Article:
Objective: The role of natural killer (NK) cells in regulating multiple sclerosis (MS) is not well understood. Additional studies with NK cells might provide insight into the mechanism of action of MS therapies such as daclizumab, an antibody against the interleukin (IL)-2R α-chain, which induces expansion of CD56(bright) NK cells.
Methods: In a relapsing-remitting form of the experimental autoimmune encephalomyelitis (EAE) model of MS induced in SJL mice, we expanded NK cells with IL-2 coupled with an anti-IL-2 monoclonal antibody (mAb) and evaluated the effects of these NK cells on EAE. Further, we investigated the effect of the human version of IL-2/IL-2 mAb on NK cells from MS patients and its effect on central nervous system (CNS) inflammation and pathology in a human-mouse chimera model and assessed the underlying mechanisms.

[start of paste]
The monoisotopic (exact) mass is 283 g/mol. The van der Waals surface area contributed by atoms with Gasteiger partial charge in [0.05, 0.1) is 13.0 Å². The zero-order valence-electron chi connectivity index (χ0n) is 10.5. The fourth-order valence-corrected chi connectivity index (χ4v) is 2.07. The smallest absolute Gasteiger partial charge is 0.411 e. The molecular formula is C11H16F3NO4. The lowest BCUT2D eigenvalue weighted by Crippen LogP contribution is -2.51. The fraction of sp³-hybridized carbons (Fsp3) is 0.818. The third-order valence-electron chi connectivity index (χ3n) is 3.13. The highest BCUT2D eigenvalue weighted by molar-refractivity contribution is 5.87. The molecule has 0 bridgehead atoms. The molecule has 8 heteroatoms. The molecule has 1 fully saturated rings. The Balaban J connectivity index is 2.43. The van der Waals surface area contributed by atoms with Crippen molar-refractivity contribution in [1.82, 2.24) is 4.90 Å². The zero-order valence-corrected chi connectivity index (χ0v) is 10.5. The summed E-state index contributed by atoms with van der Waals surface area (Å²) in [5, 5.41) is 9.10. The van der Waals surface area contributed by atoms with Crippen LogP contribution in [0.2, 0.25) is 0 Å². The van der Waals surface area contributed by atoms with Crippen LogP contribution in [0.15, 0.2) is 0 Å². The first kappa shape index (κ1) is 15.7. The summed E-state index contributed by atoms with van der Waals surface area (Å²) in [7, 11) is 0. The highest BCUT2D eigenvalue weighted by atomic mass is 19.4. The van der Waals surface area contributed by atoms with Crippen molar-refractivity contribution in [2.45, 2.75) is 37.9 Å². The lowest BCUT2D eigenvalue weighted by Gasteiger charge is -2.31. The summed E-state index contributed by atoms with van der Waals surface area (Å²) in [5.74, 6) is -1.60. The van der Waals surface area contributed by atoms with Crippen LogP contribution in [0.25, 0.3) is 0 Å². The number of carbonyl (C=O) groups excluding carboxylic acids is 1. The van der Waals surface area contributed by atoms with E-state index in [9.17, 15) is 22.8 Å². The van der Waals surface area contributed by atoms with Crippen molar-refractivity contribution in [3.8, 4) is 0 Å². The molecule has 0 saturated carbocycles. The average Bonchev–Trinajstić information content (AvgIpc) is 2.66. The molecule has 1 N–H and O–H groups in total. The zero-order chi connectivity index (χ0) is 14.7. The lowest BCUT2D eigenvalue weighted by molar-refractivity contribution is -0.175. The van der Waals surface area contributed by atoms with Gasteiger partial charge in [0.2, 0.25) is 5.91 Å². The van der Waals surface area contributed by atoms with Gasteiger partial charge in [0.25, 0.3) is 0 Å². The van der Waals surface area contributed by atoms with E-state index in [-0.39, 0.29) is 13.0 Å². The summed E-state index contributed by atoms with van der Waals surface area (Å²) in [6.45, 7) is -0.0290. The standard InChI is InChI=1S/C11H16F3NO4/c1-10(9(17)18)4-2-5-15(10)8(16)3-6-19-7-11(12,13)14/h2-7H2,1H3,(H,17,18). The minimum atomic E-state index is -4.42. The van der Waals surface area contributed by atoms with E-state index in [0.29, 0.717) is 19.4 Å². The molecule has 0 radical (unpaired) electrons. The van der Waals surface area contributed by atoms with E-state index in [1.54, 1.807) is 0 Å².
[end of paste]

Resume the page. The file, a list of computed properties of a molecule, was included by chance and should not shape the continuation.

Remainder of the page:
Results: IL-2/IL-2 mAb dramatically expands NK cells both in the peripheral lymphoid organs and in the CNS, and attenuates CNS inflammation and neurological deficits. Disease protection is conferred by CNS-resident NK cells. Importantly, the human version of IL-2/IL-2 mAb restored the defective CD56(+) NK cells from MS patients in a human-mouse chimera model. Both the CD56(bright) and CD56(dim) subpopulations were required to attenuate disease in this model.
Interpretation: These findings unveil the immunotherapeutic potential of NK cells, which can act as critical suppressor cells in target organs of autoimmunity. These results also have implications to better understand the mechanism of action of daclizumab in MS.
Copyright © 2011 American Neurological Association.